Trade Group Pickets Hartford Hospital Construction Site in South Windsor

About a dozen representatives from the New England Regional Council of Carpenters protested what they call unfair wages paid by a subcontractor at the job site.

About a dozen representatives from the New England Regional Council of Carpenters picketed the Hartford Hospital construction site on Sullivan Avenue on Thursday, stating that a subcontractor was paying substandard wages.

William Jordan, the group’s business representative/organizer, said that GDS Contracting Group, which is handling the project’s framing and drywall, pays its carpenters wages that are below that of other subs that have been hired to handle work on that site.

“We feel after our investigation that GDS is not paying an area-standard wage,” said Jordan, who added that the picketers were not GDS workers. “This is not union or non-union. This is about paying a living wage that people can afford a family in Connecticut, provide health insurance and a pension plan.”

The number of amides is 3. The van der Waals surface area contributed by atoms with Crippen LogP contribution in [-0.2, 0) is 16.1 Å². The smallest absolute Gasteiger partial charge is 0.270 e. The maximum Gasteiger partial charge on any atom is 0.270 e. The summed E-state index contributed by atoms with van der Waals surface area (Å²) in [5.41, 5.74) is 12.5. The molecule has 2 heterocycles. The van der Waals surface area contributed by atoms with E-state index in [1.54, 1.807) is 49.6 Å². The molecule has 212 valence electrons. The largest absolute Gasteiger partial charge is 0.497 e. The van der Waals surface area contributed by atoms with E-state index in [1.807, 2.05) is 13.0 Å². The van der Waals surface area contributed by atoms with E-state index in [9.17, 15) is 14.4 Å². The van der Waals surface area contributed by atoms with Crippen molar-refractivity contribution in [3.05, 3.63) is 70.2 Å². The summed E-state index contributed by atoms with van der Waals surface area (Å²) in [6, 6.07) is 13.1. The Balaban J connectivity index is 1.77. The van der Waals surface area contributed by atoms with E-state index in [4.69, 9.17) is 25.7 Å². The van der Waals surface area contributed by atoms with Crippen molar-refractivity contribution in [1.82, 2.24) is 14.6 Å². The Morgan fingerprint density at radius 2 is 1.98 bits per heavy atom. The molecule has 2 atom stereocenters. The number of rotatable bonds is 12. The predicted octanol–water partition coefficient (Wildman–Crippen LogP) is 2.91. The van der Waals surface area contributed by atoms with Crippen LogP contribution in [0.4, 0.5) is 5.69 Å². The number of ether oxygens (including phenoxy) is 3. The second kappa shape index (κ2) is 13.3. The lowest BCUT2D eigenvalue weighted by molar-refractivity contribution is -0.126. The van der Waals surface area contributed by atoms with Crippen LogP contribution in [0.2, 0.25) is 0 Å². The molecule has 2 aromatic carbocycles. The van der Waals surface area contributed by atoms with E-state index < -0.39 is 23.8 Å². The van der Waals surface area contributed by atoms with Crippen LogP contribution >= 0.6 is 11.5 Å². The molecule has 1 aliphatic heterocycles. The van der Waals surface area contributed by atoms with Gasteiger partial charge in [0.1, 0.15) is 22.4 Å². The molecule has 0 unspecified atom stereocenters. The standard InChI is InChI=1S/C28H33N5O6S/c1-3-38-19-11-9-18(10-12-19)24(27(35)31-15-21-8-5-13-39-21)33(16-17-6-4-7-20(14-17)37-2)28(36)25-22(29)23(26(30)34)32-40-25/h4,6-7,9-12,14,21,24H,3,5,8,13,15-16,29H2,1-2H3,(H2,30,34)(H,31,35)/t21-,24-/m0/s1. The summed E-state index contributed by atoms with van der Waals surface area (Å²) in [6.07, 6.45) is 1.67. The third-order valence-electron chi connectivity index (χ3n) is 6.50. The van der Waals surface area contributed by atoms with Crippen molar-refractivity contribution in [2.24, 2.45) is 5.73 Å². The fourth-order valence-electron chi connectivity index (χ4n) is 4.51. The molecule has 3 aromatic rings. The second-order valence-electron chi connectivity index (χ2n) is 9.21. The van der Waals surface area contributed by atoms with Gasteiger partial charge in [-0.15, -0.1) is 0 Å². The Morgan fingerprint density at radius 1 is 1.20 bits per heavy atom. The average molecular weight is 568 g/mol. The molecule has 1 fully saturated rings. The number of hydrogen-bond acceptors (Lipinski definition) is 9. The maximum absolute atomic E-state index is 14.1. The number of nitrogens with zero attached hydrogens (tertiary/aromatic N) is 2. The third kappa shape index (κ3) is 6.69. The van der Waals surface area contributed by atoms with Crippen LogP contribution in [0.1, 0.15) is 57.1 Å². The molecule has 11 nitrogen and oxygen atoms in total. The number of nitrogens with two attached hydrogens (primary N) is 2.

Jordan said that, after repeated requests, GDS still had not provided information as to how much it was paying its carpenters, though Jordan said that he believed it was barely above minimum wage.

“In the present climate of corporate greed in America, we consider that to be a substandard wage,” Jordan said. “It puts fair contractors at a disadvantage.”

Messages left with GDS were not returned.

An official from the project’s general contractor, O,R&L Commercial Construction, said, however, that the demonstration was full of sound and fury, yet signified nothing.

Specifically, Todd Renz, president of O,R&L, said that nothing could or would be changed with the picketing, because the scope of the work on the project and the subcontractors’ rates had already been set.

“I don’t understand what they’re trying to accomplish,” Renz said, adding that his firm abides by the myriad state and federal laws that apply to contractors. “They’re just trying to get GDS’ attention. We’re an open shop. We have union contractors and non-union contractors. It’s unfortunate and unnecessary. We abide by the rules. We just go with what the best trade labor is.”


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